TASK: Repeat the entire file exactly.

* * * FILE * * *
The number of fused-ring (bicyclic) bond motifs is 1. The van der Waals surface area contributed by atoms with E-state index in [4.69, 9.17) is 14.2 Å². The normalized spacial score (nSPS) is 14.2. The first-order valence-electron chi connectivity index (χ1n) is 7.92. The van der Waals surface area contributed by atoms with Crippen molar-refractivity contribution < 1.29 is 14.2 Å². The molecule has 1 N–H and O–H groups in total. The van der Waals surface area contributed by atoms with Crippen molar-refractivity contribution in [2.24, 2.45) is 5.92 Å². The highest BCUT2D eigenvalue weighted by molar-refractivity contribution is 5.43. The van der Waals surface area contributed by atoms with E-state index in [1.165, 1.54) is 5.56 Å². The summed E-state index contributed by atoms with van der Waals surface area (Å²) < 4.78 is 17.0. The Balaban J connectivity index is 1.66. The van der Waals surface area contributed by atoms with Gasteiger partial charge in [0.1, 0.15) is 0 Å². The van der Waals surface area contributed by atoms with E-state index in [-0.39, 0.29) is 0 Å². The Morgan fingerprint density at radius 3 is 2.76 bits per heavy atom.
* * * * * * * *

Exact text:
The number of fused-ring (bicyclic) bond motifs is 1. The van der Waals surface area contributed by atoms with E-state index in [4.69, 9.17) is 14.2 Å². The normalized spacial score (nSPS) is 14.2. The first-order valence-electron chi connectivity index (χ1n) is 7.92. The van der Waals surface area contributed by atoms with Crippen molar-refractivity contribution < 1.29 is 14.2 Å². The molecule has 1 N–H and O–H groups in total. The van der Waals surface area contributed by atoms with Crippen molar-refractivity contribution in [2.24, 2.45) is 5.92 Å². The highest BCUT2D eigenvalue weighted by molar-refractivity contribution is 5.43. The van der Waals surface area contributed by atoms with E-state index in [1.165, 1.54) is 5.56 Å². The summed E-state index contributed by atoms with van der Waals surface area (Å²) < 4.78 is 17.0. The Balaban J connectivity index is 1.66. The van der Waals surface area contributed by atoms with Gasteiger partial charge in [0.1, 0.15) is 0 Å². The van der Waals surface area contributed by atoms with E-state index in [-0.39, 0.29) is 0 Å². The Morgan fingerprint density at radius 3 is 2.76 bits per heavy atom.